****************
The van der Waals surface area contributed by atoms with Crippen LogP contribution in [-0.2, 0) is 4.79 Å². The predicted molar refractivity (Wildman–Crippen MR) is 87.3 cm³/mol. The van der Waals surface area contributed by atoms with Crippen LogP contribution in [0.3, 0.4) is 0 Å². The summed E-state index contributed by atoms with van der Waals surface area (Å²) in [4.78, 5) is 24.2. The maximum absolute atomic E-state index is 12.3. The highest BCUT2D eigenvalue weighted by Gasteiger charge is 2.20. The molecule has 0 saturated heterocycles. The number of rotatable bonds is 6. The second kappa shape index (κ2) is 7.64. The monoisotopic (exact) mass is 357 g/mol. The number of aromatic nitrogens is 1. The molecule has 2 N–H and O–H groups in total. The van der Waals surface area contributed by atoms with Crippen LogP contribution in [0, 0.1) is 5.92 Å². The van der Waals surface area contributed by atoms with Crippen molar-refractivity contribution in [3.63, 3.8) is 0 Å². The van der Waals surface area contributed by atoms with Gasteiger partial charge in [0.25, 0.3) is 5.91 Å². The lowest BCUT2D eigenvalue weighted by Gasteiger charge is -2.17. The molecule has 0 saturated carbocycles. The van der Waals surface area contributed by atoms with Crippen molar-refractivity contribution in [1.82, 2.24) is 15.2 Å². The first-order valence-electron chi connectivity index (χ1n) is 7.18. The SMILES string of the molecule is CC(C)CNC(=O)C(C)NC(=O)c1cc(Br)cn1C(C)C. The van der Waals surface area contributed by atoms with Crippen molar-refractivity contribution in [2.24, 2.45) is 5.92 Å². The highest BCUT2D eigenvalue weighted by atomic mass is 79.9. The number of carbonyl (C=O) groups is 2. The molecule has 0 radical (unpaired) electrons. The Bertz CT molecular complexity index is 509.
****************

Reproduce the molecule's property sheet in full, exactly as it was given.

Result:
The van der Waals surface area contributed by atoms with Crippen LogP contribution in [-0.2, 0) is 4.79 Å². The predicted molar refractivity (Wildman–Crippen MR) is 87.3 cm³/mol. The van der Waals surface area contributed by atoms with Crippen LogP contribution in [0.3, 0.4) is 0 Å². The summed E-state index contributed by atoms with van der Waals surface area (Å²) in [4.78, 5) is 24.2. The maximum absolute atomic E-state index is 12.3. The highest BCUT2D eigenvalue weighted by Gasteiger charge is 2.20. The molecule has 0 saturated heterocycles. The number of rotatable bonds is 6. The second kappa shape index (κ2) is 7.64. The monoisotopic (exact) mass is 357 g/mol. The number of aromatic nitrogens is 1. The molecule has 2 N–H and O–H groups in total. The van der Waals surface area contributed by atoms with Crippen LogP contribution in [0, 0.1) is 5.92 Å². The van der Waals surface area contributed by atoms with Crippen molar-refractivity contribution in [3.63, 3.8) is 0 Å². The van der Waals surface area contributed by atoms with Gasteiger partial charge in [0.25, 0.3) is 5.91 Å². The lowest BCUT2D eigenvalue weighted by Gasteiger charge is -2.17. The molecule has 0 saturated carbocycles. The van der Waals surface area contributed by atoms with Crippen molar-refractivity contribution in [1.82, 2.24) is 15.2 Å². The first-order valence-electron chi connectivity index (χ1n) is 7.18. The SMILES string of the molecule is CC(C)CNC(=O)C(C)NC(=O)c1cc(Br)cn1C(C)C. The van der Waals surface area contributed by atoms with Crippen molar-refractivity contribution in [2.24, 2.45) is 5.92 Å². The highest BCUT2D eigenvalue weighted by atomic mass is 79.9. The number of carbonyl (C=O) groups is 2. The molecule has 0 radical (unpaired) electrons. The Bertz CT molecular complexity index is 509.